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    MS Trial Alert: Drug Study at NIH Recruiting People with Secondary-Progressive MS

    April 15, 2013

    Summary: Researchers at the National Institutes of Health in Bethesda, Maryland are looking to recruit 80 people with secondary-progressive Multiple Sclerosis (secondary-progressive MS) to evaluate the safety and effectiveness of rituximab. Rituximab is an experimental drug for treating MS. In this study it will be given intravenously and directly into the cerebrospinal fluid by lumbar puncture (“spinal tap”). The study is funded by the National Institute of Neurological Disorders and Stroke.

    Rationale: MS is an inflammatory disorder that progressively weakens and destroys the pathways of the nervous system. Secondary-progressive MS begins with an initial relapsing-remitting disease course, followed by progression of disability that may include occasional relapses and minor remissions and plateaus. There are currently no effective treatments for people with secondary-progressive MS who do not experience relapses or who do not have “active” lesions on MRI.
    Under normal conditions, the blood brain barrier separates the brain and spinal cord from the bloodstream and limits what can gain access to the nervous system. In active stages of MS, the inflammation in the brain and spinal cord leads to breakdown of this barrier. This break-down allows MS medications to reach the brain and spinal cord without being screened out. In people with secondary-progressive MS who do not have “active” disease, the blood-brain barrier is intact.
    Drugs that could stop the inflammation simply cannot reach the areas of the brain and spinal cord where they are needed.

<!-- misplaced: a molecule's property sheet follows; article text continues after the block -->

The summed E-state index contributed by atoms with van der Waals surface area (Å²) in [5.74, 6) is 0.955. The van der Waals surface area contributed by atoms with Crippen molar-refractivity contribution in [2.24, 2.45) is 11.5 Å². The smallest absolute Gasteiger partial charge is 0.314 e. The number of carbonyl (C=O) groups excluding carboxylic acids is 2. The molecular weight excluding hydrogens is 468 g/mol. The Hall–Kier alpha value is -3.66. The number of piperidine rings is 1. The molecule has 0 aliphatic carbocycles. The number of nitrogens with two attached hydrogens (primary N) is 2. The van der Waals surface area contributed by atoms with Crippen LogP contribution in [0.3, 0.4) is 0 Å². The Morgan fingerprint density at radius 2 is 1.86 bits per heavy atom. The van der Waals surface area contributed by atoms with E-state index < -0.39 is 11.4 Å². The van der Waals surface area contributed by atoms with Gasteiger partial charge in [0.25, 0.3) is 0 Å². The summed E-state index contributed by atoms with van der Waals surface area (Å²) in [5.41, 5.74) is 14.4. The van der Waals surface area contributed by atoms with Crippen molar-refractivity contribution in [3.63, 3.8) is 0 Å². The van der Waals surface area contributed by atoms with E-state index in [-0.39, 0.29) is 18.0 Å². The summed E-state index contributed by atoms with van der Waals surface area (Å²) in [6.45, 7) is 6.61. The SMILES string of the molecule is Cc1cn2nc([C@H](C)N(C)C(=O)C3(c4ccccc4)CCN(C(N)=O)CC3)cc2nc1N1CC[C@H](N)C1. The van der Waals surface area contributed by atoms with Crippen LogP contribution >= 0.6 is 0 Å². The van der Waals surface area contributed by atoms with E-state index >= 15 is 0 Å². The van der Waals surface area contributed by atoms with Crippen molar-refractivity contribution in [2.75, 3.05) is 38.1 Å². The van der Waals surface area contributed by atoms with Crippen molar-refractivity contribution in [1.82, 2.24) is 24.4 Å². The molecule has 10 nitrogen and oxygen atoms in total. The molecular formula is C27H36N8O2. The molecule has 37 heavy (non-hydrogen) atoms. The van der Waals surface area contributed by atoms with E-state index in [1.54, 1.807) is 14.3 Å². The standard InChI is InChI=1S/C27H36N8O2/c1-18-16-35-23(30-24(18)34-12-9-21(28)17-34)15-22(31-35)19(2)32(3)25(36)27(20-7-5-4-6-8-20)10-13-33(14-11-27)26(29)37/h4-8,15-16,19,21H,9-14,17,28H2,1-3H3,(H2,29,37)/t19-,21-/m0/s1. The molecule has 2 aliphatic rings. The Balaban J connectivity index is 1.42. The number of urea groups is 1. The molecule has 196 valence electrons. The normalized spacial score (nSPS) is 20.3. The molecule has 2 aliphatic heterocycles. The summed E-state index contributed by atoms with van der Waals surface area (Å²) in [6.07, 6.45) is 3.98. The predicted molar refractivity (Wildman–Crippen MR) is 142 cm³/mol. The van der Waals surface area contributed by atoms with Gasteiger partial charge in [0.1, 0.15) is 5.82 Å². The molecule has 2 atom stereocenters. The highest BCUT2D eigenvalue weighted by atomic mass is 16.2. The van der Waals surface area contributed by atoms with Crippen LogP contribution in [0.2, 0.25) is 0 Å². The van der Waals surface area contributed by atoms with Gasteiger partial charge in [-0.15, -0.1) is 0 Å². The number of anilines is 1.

Researchers want to understand whether the drug rituximab, which is used to treat rheumatoid arthritis and some types of cancer, is able to slow down or stop the progression of secondary-progressive MS. In people with earlier, active disease, this drug can stop inflammation in the brain. However, intravenous rituximab did not help people with primary-progressive MS, possibly because the drug could not get through the intact blood-brain barrier. In this new trial, to ensure that the rituximab will reach the brain and spinal cord in people with secondary-progressive MS, participants will receive it intravenously and by injection through a lumbar puncture into the cerebrospinal fluid (“spinal tap”).

    Eligibility & Details: Participants should be between 18 and 65 years of age and have been diagnosed with secondary-progressive MS and can walk for 25 feet with assistance.

    People with other types of MS, or other types of brain or spinal cord disease may not be able to participate. Women who are pregnant, are breast-feeding, or are planning to become pregnant during the course of the study are not eligible.

    The study will last 3 years and will be divided into two parts. The first part is a 1-year baseline period during which participants will not be treated. The second part is a 2-year treatment period during which there will be a total of 3 infusions with either rituximab or placebo. Participants will have periodic follow-up clinic visits that will include brain magnetic resonance imaging (MRI) scans, blood tests, and other evaluations. There will be approximately 7 outpatient clinic visits. Outpatient clinic visits will last 2-5 hours. The 3 infusion visits will each require a 2-3 day admission to the NIH Clinical Center.

    There is no cost to take part in this study. Reimbursement for travel, lodging, and food will be offered. People in the study will not receive payment.

    The primary outcome measure is to determine whether rituximab can decrease brain atrophy – loss of brain tissue volume – significantly more than placebo.

    Contact: To learn more about the enrollment criteria for this study, and to find out if you are eligible to participate, please contact Joan Ohayon or Rosalind Ebinger at 301-496-0064 (or TTY: 1-866-411-1010).

    Please refer to study number 10-N-0212 or identifier NCT01212094.

    Download a brochure that discusses issues to think about when considering enrolling in an MS clinical trial (PDF).